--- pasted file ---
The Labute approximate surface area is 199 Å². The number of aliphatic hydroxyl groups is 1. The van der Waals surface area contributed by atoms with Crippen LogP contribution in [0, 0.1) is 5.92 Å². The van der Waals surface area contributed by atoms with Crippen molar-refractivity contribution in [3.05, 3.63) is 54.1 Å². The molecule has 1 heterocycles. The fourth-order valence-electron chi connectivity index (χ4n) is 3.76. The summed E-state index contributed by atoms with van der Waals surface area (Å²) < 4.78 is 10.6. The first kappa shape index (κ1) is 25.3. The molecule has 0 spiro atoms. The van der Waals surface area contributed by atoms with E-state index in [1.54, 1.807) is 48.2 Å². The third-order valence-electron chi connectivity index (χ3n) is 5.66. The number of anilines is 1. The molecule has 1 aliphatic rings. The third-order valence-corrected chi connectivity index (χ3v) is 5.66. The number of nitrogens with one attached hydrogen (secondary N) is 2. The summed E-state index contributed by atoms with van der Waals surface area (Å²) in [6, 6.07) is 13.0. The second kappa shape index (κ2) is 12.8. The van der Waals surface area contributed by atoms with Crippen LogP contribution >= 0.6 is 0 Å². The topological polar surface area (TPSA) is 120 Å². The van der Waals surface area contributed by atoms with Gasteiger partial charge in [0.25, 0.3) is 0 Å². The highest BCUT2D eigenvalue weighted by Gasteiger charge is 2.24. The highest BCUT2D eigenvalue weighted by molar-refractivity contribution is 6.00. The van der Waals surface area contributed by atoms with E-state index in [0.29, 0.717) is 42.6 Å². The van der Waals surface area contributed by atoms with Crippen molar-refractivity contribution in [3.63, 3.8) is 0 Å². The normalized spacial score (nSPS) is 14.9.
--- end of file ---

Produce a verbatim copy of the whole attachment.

The Labute approximate surface area is 199 Å². The number of aliphatic hydroxyl groups is 1. The van der Waals surface area contributed by atoms with Crippen LogP contribution in [0, 0.1) is 5.92 Å². The van der Waals surface area contributed by atoms with Crippen molar-refractivity contribution in [3.05, 3.63) is 54.1 Å². The molecule has 1 heterocycles. The fourth-order valence-electron chi connectivity index (χ4n) is 3.76. The summed E-state index contributed by atoms with van der Waals surface area (Å²) < 4.78 is 10.6. The first kappa shape index (κ1) is 25.3. The molecule has 0 spiro atoms. The van der Waals surface area contributed by atoms with E-state index in [1.54, 1.807) is 48.2 Å². The third-order valence-electron chi connectivity index (χ3n) is 5.66. The number of anilines is 1. The molecule has 1 aliphatic rings. The third-order valence-corrected chi connectivity index (χ3v) is 5.66. The number of nitrogens with one attached hydrogen (secondary N) is 2. The summed E-state index contributed by atoms with van der Waals surface area (Å²) in [6, 6.07) is 13.0. The second kappa shape index (κ2) is 12.8. The van der Waals surface area contributed by atoms with Crippen LogP contribution >= 0.6 is 0 Å². The topological polar surface area (TPSA) is 120 Å². The van der Waals surface area contributed by atoms with Gasteiger partial charge in [0.25, 0.3) is 0 Å². The highest BCUT2D eigenvalue weighted by Gasteiger charge is 2.24. The highest BCUT2D eigenvalue weighted by molar-refractivity contribution is 6.00. The van der Waals surface area contributed by atoms with E-state index in [0.29, 0.717) is 42.6 Å². The van der Waals surface area contributed by atoms with Crippen molar-refractivity contribution in [3.63, 3.8) is 0 Å². The normalized spacial score (nSPS) is 14.9.